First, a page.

Her bipartisan bills and amendments which have been signed into law also include a ban on foreign wood products containing formaldehyde (supported by both consumer and industry groups) as well as bills providing for safe disposal of prescription drugs, the simplification of international adoptions, a reform to give community bankers a say in the national banking system, export assistance for small businesses, beginning farmer and rancher provisions, the building of the St. Croix bridge, a ban on industry-paid travel by government safety regulators, a ban on destroying military sexual assault records (for which she obtained the sponsorship of all seventeen women senators), a health care value index to increase accountability by emphasizing quality over quantity in health care delivery systems, a ban on dangerous synthetic drugs, and improvements to driver safety. 


As chair of the Commerce Subcommittee on Innovation, Competitiveness, and Export Promotion, she has led successful national initiatives to boost American tourism, including a series of regulatory reforms recently adopted by the Administration. As co-chair of the Senate medical technology caucus, she has been a leading advocate for reducing red tape for medical device approval and her provisions for an early-alert system for drug shortages were signed into law by the President in July of 2012. As chair of the Judiciary Courts subcommittee, she played a key role in moving more judges forward to confirmation and in the two U.S. Supreme Court Justice nominations hearings.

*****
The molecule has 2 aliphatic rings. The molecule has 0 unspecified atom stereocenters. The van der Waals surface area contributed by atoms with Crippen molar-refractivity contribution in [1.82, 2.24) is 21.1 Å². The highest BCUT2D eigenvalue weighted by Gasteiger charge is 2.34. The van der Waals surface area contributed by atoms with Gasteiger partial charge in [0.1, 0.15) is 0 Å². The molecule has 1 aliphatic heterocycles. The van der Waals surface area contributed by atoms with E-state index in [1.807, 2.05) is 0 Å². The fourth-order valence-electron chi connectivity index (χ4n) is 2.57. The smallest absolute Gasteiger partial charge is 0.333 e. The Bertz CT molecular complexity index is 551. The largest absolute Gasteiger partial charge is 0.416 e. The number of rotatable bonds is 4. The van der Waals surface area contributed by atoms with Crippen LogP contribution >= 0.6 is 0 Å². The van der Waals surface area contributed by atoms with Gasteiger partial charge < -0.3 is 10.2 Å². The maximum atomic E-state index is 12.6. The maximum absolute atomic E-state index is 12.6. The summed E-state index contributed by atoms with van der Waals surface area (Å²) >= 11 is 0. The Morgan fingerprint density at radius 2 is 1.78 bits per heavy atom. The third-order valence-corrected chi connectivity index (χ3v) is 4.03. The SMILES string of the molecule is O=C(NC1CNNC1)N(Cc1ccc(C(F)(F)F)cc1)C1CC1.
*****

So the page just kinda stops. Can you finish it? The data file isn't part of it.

Her work has gained national recognition. The American Prospect named her a “woman to watch,” and Working Mother Magazine named her as a 2008 “Best in Congress” for her efforts on behalf of working families. The Star Tribune reported on her substantial progress, calling her “a fast-moving legislator.” In 2012, the Disabled American Veterans honored her work to improve the lives of America’s veterans. She has received the “Highway Safety Leader Award” from the Advocates for Highway and Auto Safety, the “Outstanding Member of the Senate Award” from the National Narcotic Officers’ Associations’ Coalition, and the “Above and Beyond Award” from the Employer Support of the Guard and Reserve for her commitment to developing a supportive work environment for employees serving in the Guard and Reserves. The Minnesota Automobile Dealers Association named her Legislator of the Year in 2009 for her leadership in assisting local dealers threatened with closure.

Amy was the valedictorian of her Wayzata High School class. She graduated magna cum laude from Yale University and the University of Chicago Law School. Her senior thesis in college, published as the book “Uncovering the Dome,” chronicles the 10-year-history behind the building of the Hubert H. Humphrey Metrodome and is still used at colleges and universities across the country.

Amy is married to John Bessler, a native of Mankato who attended Loyola High School and the University of Minnesota. He now teaches law. Amy and John have a daughter, Abigail, who is 17 and is in her senior year of high school.

Jesse Lykken October 20, 2012 at 06:29 AM
I have been a DFL'er since my late mother "drafted" me to help pass out leaflets for Gene McCarthy's presidential campaign back in 1968. Amy Klobuchar, in my opinion, is the worst excuse for a U.S. Senator Minnesota has ever had. It was Klobuchar who relentlessly worked to remove the few remaining federal protections that the gray wolf had, and thanks entirely to her, we now can shoot (and trap!) wolves in Minnesota and Wisconsin. She was terrified of a Tea Party challenge (remember them?) so threw them a bone with the wolf hunt and by supporting Shelly Bachman's Bridge to Nowhere. DFL'ers need to quit voting for somebody that causes them to hold their nose while doing so. The DFL should demand better. Minnesota deserves better. I'm voting third party.
Wm Shears October 29, 2012 at 12:30 PM
Jesse, you say that "Amy Klobuchar is the worst excuse for a Senator Minnesota has ever had" shows that you completely lack a sense of proportionality. She's one of the only Senators who gets anything done.
Jesse Lykken October 24, 2013 at 08:56 PM
Oh, I wasn't aware of that. Never mind, then.